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WR Robert Woods, Houston Texans

Another recent Houston veteran, and possibly one of the most unsung receivers of his time, Woods went north of 1,000 yards just twice throughout his 11-year career but was one of the best blocking receivers of his era, establishing five seasons with a 75.0-plus run-blocking grade. Along those underrated lines, Woods was a consistent chain-mover, with his 415 first downs ranking 11th since he broke into the league in 2013.

After three high-powered years with the Rams, Woods has still been a decent depth piece since 2020, earning overall grades of 75.7 in 2021 and 68.0 in 2022. The receiver has combined for 138 catches for 1,509 yards across the past three seasons despite suiting up for only 2,067 total snaps. However, with Houston developing Nico Collins and Tank Dell into standouts, not to mention adding superstar Stefon Diggs, Woods seems positioned as only the Texans’ WR5/WR6.

TE Zach Ertz, Washington Commanders

During his peak, Ertz was one of the more unguardable tight ends in the league. He collected a PFF receiving grade of 75.6 or better in six of his first seven NFL seasons and proved an integral part of the Eagles’ Super Bowl-caliber offense in 2017.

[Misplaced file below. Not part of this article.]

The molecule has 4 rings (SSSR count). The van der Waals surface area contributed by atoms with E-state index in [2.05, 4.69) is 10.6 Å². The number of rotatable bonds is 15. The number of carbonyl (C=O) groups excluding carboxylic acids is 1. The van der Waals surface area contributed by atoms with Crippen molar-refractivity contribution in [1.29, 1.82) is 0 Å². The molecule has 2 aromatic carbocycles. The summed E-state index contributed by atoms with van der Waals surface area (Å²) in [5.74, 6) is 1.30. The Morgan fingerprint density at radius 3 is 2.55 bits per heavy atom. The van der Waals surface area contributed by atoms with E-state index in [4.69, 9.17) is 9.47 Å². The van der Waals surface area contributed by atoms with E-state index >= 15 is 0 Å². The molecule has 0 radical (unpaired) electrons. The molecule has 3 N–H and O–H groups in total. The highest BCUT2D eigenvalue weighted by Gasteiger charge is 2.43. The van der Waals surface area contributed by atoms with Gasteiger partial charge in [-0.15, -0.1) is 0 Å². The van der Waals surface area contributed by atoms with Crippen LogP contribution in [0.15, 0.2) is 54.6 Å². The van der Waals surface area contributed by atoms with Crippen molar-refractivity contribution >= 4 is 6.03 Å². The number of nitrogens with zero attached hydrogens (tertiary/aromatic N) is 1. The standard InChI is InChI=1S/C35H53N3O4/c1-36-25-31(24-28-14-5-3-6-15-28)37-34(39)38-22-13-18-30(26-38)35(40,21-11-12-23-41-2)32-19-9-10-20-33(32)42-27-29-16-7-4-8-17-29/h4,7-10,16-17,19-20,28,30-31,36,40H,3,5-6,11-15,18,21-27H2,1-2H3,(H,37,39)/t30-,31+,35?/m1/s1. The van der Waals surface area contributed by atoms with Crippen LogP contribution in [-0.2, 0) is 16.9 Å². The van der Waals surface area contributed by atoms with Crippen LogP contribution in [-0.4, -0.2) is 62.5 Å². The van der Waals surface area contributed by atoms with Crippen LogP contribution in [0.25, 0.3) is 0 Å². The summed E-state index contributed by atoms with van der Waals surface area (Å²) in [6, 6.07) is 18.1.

Although the three-time Pro Bowl selection hasn’t matched his earlier production since being dealt to Arizona — amassing just 1,167 yards in 28 games played while battling several notable leg injuries — Ertz has generally been surehanded, dropping only nine of 191 targets while in the desert. Even on a more limited target share, Ertz can still be a solid deep threat, as evidenced by having a top-18 average depth of target among tight ends in 2022 and 2023.

Ertz elected this offseason to reunite with former Cardinals head coach Kliff Kingsbury in Washington. With very limited depth at the tight end position on the Commanders’ roster, Ertz could earn the bulk of TE1 snaps early in the season. At the same time, with promising rookie Ben Sinnott behind him and considering Ertz’s inability to stay on the field, the 35-year-old could also witness his swan song in D.C.